TGIF: Hops are Healthy for You!

Just in time for football season, there’s good news about beer. According to a study in the Journal of Agricultural and Food Chemistry, a compound in hops could protect the brain against Alzheimer’s and Parkinson’s diseases.

Hops are what give beer its bitter, malty flavor, but its use isn’t limited to breweries. It also has a long history in herbal medicine, dating back to the 9th century in both Europe and Asia. Hops have been used to treat variety of ailments ranging from improper digestion to leprosy.

Hops are the female flowers of the hop plant, or Humulus lupulus. These plants grow in temperate climates in the northern hemisphere, appearing in North America, Europe, and Asia. Once hops became an important ingredient for beer manufacturers, scientists began looking at what effects it can have on the body. The most common areas of study for hops include anxiety, sleep disorders, menstrual symptoms, and cancer treatment.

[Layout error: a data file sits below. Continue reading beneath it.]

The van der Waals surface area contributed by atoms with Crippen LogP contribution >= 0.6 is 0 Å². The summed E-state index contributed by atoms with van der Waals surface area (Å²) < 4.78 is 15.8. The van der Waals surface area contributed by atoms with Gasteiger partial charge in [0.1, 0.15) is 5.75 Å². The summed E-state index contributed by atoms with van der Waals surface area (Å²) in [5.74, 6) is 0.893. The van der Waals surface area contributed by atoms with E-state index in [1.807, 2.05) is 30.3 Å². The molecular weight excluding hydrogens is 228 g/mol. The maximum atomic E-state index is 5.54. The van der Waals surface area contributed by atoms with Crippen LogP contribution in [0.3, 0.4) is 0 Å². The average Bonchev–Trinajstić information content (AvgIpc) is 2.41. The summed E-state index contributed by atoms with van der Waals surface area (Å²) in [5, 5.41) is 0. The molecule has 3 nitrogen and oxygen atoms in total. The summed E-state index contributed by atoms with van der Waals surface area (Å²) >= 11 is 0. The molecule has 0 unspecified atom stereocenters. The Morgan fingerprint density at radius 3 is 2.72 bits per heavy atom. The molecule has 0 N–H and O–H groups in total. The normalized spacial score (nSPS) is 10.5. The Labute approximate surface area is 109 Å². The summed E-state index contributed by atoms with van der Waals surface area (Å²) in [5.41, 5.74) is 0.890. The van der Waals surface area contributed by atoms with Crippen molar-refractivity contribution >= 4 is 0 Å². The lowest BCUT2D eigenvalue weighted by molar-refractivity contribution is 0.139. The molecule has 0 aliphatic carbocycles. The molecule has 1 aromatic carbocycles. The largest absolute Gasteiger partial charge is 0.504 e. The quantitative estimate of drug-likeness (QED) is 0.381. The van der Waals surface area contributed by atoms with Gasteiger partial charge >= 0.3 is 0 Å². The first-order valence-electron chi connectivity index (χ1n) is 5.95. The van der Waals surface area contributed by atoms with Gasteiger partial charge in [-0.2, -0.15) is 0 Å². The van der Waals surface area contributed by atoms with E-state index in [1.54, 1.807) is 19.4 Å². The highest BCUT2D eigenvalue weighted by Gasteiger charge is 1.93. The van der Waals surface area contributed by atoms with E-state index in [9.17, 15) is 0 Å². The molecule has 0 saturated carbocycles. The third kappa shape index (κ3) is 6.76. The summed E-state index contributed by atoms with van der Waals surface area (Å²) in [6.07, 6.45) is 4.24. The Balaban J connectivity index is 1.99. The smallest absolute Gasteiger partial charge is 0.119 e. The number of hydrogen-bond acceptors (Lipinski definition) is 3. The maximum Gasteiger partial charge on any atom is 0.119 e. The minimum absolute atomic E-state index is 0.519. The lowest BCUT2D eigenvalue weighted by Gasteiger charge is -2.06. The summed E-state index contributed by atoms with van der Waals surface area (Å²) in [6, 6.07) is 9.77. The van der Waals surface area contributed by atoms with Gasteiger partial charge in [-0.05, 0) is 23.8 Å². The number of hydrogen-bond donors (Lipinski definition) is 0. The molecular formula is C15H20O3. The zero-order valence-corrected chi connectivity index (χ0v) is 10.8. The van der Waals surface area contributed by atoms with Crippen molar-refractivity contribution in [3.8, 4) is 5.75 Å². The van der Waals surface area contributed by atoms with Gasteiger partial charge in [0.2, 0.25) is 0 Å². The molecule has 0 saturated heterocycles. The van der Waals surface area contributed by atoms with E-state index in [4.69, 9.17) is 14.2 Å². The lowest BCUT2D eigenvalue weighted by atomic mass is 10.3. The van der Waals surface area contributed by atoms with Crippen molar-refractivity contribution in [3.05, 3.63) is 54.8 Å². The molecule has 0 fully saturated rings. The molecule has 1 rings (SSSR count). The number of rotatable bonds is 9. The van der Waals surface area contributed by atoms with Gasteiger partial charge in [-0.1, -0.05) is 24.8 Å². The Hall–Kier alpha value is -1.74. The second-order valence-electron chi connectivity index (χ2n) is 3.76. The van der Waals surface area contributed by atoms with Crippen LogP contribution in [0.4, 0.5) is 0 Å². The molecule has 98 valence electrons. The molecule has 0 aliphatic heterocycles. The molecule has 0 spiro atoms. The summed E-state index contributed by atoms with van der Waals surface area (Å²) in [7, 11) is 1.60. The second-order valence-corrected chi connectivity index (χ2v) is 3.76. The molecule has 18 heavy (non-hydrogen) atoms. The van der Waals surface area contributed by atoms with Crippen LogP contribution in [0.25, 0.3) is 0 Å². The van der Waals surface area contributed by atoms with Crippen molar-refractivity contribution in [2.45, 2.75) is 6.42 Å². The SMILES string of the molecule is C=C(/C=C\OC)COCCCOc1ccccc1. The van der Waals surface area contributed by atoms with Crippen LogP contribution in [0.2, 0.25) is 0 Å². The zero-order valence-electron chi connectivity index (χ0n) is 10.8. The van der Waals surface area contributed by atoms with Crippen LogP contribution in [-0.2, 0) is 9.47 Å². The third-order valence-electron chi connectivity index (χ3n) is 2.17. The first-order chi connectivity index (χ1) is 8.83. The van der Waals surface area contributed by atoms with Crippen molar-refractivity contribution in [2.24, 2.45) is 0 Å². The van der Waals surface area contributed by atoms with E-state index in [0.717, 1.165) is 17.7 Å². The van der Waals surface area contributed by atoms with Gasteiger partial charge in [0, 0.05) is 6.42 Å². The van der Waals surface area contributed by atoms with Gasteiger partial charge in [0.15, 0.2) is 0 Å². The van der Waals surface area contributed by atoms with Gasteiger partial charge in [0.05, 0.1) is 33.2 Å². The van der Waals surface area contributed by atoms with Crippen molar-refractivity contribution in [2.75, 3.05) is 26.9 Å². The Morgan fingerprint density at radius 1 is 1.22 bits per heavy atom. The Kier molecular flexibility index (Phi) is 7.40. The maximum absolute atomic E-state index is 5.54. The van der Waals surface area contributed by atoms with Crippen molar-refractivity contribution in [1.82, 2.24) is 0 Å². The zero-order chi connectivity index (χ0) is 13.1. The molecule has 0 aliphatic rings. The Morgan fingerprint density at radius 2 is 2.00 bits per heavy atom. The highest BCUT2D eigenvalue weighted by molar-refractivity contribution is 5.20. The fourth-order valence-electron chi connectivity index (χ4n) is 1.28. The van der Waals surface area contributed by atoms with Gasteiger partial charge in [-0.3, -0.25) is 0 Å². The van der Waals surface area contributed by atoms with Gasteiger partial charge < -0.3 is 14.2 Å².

Researcher Jianguo Fang and colleagues already knew that oxidative damage plays a role in brain diseases. They speculated that they could thwart or at least delay brain diseases if they could protect brain cells, or neurons.

Fang’s team wanted to study xanthohumol, a compound found in hops, because it has been hailed for its anti-cancer, anti-oxidation, and heart protective properties. It’s also known for its antiviral and anti-inflammatory capabilities. Xanthohumol is a flavonoid, a family of compounds that has antioxidant effects.

In their lab tests on rats, Fang’s team noticed that xanthohumol protected neuronal cells. They said that xanthohumol showed a moderate ability to neutralize reactive oxygen species (ROS). When we take in oxygen, it’s metabolized into ROS, which are messenger molecules that can regulate signaling in cell activity — including cell death.

Despite the health benefits of xanthohumol, that’s no excuse to guzzle beer. As is the case with almost everything, moderation is key. Fang said the amount of beer that would need to be consumed to enjoy the benefits of xanthohumol is less than one cup. Fang said certain brews have more xanthohumol than others, especially some dark beers.